A new life

Sunday, May 27, 2007

My boyfriend just left for London. Again. He came to visit me for a week, so that means there was a lot of cuddling, sex and talking. Yes, some fighting, but lots of learning too. His departure wasn't as sad as other times, I'm not completely sure why. Maybe it's because I feel the day we are finally living together is much farther off than I'd originally imagined. Maybe it's because it's simply become easier to say goodbye. I dunno. The next six months will be critical in our relationship, so I just have to come to terms with the fact that I have to wait and see.

I've decided to give my blog a new life. I've realized that for the past year my posts have been short or anecdotal, not much content with real substance. I have not written any essays or many comments on current political and social issues. No original fiction. This is unfortunate, I feel. I want to dedicate the little time I have now for writing to creating content that is more meaningful to me. Maybe even samples of work in progress. I do not want this space to turn into a serious content blog, but rather a space for me to mature as a writer. Yes, I do plan to comment on my life, but I will no longer use this blog to just narrate what I did in the week. I felt that was a good way to keep my friends in the loop of what I was doing in my life... but I've since realized that it's so much better to call them up, go out to eat with them, etc, and just plain tell them myself. The human experience comes out on top yet again. Cheers.

A confession

Sunday, May 13, 2007

Yes, another one. I've done way too many theater posts, lol. Ok, here goes: I fell in love. Yikes, scary, huh? It's fading now, which is good. But it hadn't happened in a long time. Weird.

Before the virus takes hold


Yes, that's a lyric sung by Roger, an aspiring songwriter and one of the main characters of Rent. I saw the show last Friday at the Paramount theater and I almost thought that my friends and I had arrived at the wrong venue. The cheers and screams from the audience after almost every number and for some of the unknown actor's entrances made me feel like I was in some sort of rock concert. I'm serious, the crowd was incredibly enthusiastic (for a musical at least, haha).

Contrary to popular belief, I had never seen Rent before. Not even the movie. I know, what a lousy gay man. I own the original cast CD and have listened to it way too many times. But I had yet to be a true Rent-head. And bot did I ever become one. The show is just unforgettable in its energy and meaning, every song is a fantastic melody and inspired lyric-fest (ok, maybe 90%, but that's still really high).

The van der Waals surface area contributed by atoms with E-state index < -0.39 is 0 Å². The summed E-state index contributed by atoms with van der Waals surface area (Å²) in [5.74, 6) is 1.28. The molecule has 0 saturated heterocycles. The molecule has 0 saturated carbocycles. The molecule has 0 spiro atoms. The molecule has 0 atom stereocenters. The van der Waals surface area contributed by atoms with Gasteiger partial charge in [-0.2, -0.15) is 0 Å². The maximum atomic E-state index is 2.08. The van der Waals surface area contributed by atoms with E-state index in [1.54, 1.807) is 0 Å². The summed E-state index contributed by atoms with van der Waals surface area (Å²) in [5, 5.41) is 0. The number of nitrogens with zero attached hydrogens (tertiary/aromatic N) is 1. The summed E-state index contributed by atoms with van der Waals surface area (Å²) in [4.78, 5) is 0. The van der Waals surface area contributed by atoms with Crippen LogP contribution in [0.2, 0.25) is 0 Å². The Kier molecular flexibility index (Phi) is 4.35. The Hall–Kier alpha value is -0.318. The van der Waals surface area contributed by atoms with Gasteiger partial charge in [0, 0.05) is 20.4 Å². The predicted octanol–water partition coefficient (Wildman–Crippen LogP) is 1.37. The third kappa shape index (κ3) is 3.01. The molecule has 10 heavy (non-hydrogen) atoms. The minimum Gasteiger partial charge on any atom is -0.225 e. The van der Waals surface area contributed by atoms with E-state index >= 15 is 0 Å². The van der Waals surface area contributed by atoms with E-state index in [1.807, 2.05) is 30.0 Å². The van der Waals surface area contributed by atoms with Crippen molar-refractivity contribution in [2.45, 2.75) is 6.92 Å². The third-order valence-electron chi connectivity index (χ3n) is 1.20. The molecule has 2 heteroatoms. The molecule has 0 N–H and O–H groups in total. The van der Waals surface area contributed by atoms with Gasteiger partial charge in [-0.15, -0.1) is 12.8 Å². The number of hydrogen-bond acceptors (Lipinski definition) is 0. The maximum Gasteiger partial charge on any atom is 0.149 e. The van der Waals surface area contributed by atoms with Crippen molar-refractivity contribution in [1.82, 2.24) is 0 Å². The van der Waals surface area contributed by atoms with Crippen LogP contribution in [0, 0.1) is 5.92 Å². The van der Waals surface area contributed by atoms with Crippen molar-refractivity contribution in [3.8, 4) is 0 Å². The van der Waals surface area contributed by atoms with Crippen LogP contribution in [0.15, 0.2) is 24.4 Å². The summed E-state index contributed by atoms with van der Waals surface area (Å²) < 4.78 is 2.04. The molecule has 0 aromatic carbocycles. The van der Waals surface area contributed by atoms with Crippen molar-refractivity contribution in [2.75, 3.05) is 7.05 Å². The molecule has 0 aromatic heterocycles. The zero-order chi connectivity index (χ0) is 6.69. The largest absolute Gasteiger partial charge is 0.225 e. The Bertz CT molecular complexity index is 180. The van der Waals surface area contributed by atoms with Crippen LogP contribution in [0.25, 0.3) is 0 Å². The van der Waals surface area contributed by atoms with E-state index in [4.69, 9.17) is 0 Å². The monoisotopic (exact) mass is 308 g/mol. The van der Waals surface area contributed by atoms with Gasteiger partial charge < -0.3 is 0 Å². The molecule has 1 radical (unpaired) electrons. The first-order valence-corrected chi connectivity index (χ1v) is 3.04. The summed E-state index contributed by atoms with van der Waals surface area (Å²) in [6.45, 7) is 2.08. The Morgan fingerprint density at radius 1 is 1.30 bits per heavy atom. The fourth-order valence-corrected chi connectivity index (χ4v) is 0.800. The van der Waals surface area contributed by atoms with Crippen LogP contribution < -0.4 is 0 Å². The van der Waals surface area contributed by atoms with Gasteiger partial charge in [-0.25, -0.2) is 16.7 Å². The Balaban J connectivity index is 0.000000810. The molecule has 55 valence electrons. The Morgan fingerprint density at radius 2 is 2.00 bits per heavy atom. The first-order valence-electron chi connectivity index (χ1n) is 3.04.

Some moments were so emotional they moved me to tears (yes, even after all these years). The scenes involving the AIDS support groups and the death's of some of the main characters just drove me over the edge. I hadn't fell like crying so hard in a theater since I saw "Wit" back in MTY. Rent is an amazing show, it represents the wonders and horrors of a generation, some of which are no longer here to look back. It's both incredibly meaningful and entertaining, much more so than La Boheme could ever be (the opera it's based on).

I actually went to get my first HIV test in 2 years the day after I saw the show. It came back negative, thank God. I know I only slept with 4 guys since my last test, and it had always been safe sex, but still, it was a little nerve-wracking. I think that's why this show resonates so much with me. Having had more than my fair share of AIDS scares so far, I'm always very keenly aware that I could have wound up a statistic, another silent victim. Seeing the characters in Rent face up to destinies much bleaker than any I could have faced, and still have the will and genuine joy to live... it just amazes me. I love having the sense that I've witnessed an important work. And I hope other get the same chance. Viva la vie boheme.

How to stop a show

Sunday, May 06, 2007

Sorry I've been absent. I've had some wrist pain and have tried to stay away from typing outside of work hours. Anyways, here is a good example of how a musical number can literally stop a show (i.e. interrupt the flow because of the audience's enthusiastic reaction). This is Tony-winner Jane Krakowski, of Ally Mcbeal fame, performing "A call from the Vatican" in the recent revival of Nine. What an entrance and what an exit, the audience eats it up. And, yeah, she's singing this sultry song to Antonio Banderas... enjoy...